The loony left takes over
“The American people voted for change and they voted for Democrats to take our country in a new direction,” said a triumphant Rep. Nancy Pelosi, the California Democrat poised to become speaker of the House. This might turn out to be a case of being careful what you wish for, lest it come true.
Not only is Mrs. Pelosi herself radical, but many of the powerful Democratic committee chairmenin-waiting are members in good standing of what long-time, bipartisan presidential adviser David Gergen has called the “loony left.”
Much of American commerce that depends on innovative science and technology will likely suffer in the new regime. From my days as an official at the Food and Drug Administration during the ‘80s and early ‘90s when the Democrats were in the congressional majority, I recall the incessant, uninformed and highly politicized meddling by prominent members of Congress. They did incalculable damage to science and technology and their regulation. And they’re A few examples: In 1989, Sen. Patrick Leahy,
Vermont Democrat, then-chairman of the Senate Agriculture Committee, complained to the FDA commissioner about the agency’s supposedly too-cavalier, insufficiently rigorous review of an important veterinary drug called bovine somatotropin, or bST, which boosts the milk production of dairy cows. Soon thereafter, he and other members of Congress asked the General Accounting Office to conduct a study of the agency’s bST review process. Mr. Leahy even expressed concern that it would be so effective that it could challenge the federal price support system.
Rep. John Conyers, Michigan Democrat, then-chairman of the House Government Operations Committee, joined with Mr. Leahy to pressure the FDA not to approve bST, raising scientifically implausible concerns about the product’s safety.
All these concerns about bST were baseless. The drug underwent one of the most lengthy and comprehensive regulatory reviews in history. Used widely, successfully and safely for two decades, it markedly increases productivity: Farmers can produce the same amount of milk with fewer cows and milking machines, less barn space and fewer veterinarian visits, vaccines and so on. But Mr. Conyers has continued his mindless crusade, endorsing an antibST book as recently as this year.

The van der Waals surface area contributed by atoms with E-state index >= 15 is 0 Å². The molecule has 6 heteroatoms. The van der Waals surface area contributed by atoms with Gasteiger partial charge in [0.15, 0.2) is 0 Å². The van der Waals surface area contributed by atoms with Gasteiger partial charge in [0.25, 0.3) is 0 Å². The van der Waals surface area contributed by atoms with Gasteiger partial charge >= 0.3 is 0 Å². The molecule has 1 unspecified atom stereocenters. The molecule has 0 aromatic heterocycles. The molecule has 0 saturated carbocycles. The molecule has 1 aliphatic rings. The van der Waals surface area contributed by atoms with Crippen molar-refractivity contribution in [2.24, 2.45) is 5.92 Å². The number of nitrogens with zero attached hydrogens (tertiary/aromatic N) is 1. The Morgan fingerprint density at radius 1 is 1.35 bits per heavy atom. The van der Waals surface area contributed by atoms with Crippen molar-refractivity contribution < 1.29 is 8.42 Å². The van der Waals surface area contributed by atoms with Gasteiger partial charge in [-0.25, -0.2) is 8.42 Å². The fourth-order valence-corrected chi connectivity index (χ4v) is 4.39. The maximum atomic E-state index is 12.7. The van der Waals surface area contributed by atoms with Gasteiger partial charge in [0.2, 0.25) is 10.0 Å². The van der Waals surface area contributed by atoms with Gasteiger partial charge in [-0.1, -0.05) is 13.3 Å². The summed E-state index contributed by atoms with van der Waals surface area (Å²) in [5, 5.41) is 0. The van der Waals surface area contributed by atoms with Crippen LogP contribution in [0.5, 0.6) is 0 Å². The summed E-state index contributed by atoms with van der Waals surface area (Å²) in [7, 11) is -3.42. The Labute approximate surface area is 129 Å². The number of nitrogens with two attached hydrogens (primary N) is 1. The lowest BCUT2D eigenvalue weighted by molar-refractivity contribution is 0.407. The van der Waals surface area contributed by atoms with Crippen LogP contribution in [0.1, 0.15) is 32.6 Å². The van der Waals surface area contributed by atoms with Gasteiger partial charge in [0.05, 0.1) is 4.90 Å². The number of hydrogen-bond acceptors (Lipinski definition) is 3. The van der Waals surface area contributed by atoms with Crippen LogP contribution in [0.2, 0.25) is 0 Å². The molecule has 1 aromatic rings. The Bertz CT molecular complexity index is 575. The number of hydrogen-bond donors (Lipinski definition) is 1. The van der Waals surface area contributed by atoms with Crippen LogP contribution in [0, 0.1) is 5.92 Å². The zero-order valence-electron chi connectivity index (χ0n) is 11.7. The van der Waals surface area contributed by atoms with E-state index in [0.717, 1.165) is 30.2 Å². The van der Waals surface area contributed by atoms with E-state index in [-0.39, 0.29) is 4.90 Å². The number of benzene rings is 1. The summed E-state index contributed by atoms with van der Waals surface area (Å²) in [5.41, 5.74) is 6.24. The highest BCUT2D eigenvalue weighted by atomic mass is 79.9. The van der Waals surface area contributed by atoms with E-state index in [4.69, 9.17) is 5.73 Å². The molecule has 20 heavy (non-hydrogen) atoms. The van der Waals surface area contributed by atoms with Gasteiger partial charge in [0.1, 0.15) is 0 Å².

Largely as a result of the misguided efforts and bullying of Messrs. Leahy and Conyers — and regulators’ fear of the two powerful congressmen — the FDA’s review of this excellent veterinary drug took nine years, while the evaluation of an almost identical product for injection into growth hormone-deficient children took a mere 18 months.
Mr. Leahy is now slated to become the chairman of the powerful Senate Judiciary Committee, while Mr. Conyers is expected to chair the House Judiciary Committee.
During the 1980s, Rep. John Dingell, Michigan Democrat, then-chairman of the House Energy and Commerce Committee, interfered constantly in federal agencies’ domestic policymaking and attempts to hammer out international agreements on the regulation of agricultural biotechnology under the auspices of the Paris-based Organization for Economic Cooperation and Development (OECD).
Mr. Dingell and his committee’s investigators harassed scientists from various regulatory agencies (of whom I was one), while lacking any understanding of the subject area and, in fact, lobbying against both a sound scientific approach and U.S. interests.
In carrying out the committee’s oversight role over the FDA, the imperious Mr. Dingell acted as a kind of self-appointed Grand Inquisitor. He and his staff continually summoned agency officials to humiliating and abusive hearings and demanded that they produce mountains of documents on unrealistically short deadlines. Committee staffers even appeared personally and unannounced at FDA headquarters and helped themselves to documents that the agency (and federal law) considered to confidential business information and, therefore, off-limits.
Most deplorable of all was Mr. Dingell’s McCarthy-esque practice of unfairly impugning individuals during punitive hearings. He managed to bring down two eminent university heads — David Baltimore of Rockefeller University and Donald Kennedy of Stanford — who, though eventually cleared of any wrongdoing, lost their presidencies.
Mr. Dingell will return as the chairman of the House Energy and Commerce Committee, which will again put him in charge of FDA oversight. An octogenarian now, he has lost much of his vigor and mental acuity but none of his malice.
A colleague of mine, a highly respected political scientist (and a Democrat), predicts the new congressional leadership will avoid “wild-eyed, crazy stuff,” in order not to alienate the political center. He’s probably right about such high-profile actions as impeachment of President Bush or repeal of the Patriot Act, but I suspect most of the Congress’ day-to-day legislative and oversight work — the vast majority of it out of public view — will resemble the bad old days.
Mark Twain had it right: “Suppose you were an idiot and suppose you were a member of Congress. But I repeat myself.”
Henry I. Miller, a physician and fellow at Stanford University’s Hoover Institution, was an official at the Food and Drug Administration from 1979 to 1994. Barron’s selected his most recent book, “The Frankenfood Myth,” as one of the 25 Best Books of 2004.